Visible Apartment, Invisible Life

Ordinary architecture often has less-than-ordinary stories, and this also goes for apartments, the most common and beloved dwelling type in South Korea. “Visualizing the invisible” at Dongdaemun Design Plaza (DDP), Seoul, presents the Yeouido Sibeom Apartment, a demonstration apartment in the Yeouido district, one of the city’s oldest built in 1971. At the most secluded spot in Zaha Hadid’s glamorous landmark DDP, the exhibition aims to express warm appreciation for the apartment; what started its path as a cutting-edge high rise, once desired, turned into a housing prototype and, finally, ended as an old building (again, this is old in Korea!) now slated for demolition.

With drawings, pictures, and paintings, eight artists and researchers disassemble the building’s diverse faces, from facades to kitchens, to depict the invisible trajectory of the apartment that accumulated and permeated urban life over decades. However, as ambiguous as its title sounds, and despite the efforts in documentation and reproduction, unfortunately, the exhibition barely visualizes ordinary life as it excludes the most important element of housing, and every architecture, people. Without images of the residents’ lives in and outside their homes, the apartment stays a building, a mere object, visualizing just what is already visible. Halls are empty, pillars are battered, and a lone rocking horse sits silently in the pictures. Even drawings with an almost microscopic level of observation, which illustrate traces of inhabitation seen in corridors, shopping bags, delivery boxes, home appliances, and plants, are flattened and desaturated in the black lines of the CAD drawing format.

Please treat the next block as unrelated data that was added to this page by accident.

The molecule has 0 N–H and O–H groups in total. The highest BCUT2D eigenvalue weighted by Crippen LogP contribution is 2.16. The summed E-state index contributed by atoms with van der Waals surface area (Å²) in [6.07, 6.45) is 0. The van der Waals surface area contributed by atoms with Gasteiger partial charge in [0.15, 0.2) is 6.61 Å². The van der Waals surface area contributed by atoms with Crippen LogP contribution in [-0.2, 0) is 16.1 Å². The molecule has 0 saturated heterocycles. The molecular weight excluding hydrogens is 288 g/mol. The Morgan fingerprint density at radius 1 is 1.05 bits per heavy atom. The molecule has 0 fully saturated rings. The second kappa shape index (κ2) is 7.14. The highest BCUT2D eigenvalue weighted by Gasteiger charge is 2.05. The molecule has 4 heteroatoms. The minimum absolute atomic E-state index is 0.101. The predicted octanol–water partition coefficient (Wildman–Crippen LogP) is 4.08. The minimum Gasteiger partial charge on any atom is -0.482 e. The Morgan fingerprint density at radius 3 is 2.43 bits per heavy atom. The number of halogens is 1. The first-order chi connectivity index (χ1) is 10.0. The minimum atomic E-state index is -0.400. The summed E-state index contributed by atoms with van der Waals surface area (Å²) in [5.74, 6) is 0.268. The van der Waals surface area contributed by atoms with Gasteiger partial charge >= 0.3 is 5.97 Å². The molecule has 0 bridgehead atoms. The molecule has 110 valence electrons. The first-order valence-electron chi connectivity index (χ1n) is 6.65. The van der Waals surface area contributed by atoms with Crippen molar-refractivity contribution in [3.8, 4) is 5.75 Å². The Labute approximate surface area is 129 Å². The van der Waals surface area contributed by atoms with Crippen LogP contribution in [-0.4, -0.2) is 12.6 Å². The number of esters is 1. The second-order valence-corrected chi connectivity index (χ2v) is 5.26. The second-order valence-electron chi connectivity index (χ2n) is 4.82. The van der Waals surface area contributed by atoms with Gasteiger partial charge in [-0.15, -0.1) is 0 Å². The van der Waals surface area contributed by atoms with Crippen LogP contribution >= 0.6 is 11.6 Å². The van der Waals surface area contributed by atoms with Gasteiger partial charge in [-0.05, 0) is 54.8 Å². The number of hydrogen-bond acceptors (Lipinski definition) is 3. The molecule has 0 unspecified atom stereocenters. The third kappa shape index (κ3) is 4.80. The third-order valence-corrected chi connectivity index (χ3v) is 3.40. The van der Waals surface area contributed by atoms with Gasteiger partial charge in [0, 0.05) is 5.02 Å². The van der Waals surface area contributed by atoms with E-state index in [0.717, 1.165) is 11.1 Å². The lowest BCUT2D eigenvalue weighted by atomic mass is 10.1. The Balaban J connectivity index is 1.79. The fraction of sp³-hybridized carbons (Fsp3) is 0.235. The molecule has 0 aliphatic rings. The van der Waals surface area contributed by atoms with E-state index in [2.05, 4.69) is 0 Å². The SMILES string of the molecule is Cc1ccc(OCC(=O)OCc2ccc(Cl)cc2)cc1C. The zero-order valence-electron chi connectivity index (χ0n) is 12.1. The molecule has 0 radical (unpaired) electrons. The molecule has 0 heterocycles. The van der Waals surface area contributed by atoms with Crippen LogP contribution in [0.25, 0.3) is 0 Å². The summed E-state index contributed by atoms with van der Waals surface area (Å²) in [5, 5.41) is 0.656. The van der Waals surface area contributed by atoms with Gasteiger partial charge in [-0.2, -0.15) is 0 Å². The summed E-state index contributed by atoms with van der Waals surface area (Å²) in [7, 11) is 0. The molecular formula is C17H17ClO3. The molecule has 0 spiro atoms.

Space is also a challenge for the exhibition itself. Monitors leaning against the curved walls indicate a curatorial struggle in Hadid’s gallery. The hanging fabric backdrops allow you to see through the paper edges on the backside. The show is meant to acknowledge the fifty-year-long intervention of inhabitants in these apartments to discuss a more sustainable vision of architecture. But really? It seems it has prematurely eulogized a residential building that is still very much alive and breathing.



Visualizing the Invisible

Dongdeamun Design Plaza, Seoul

South Korea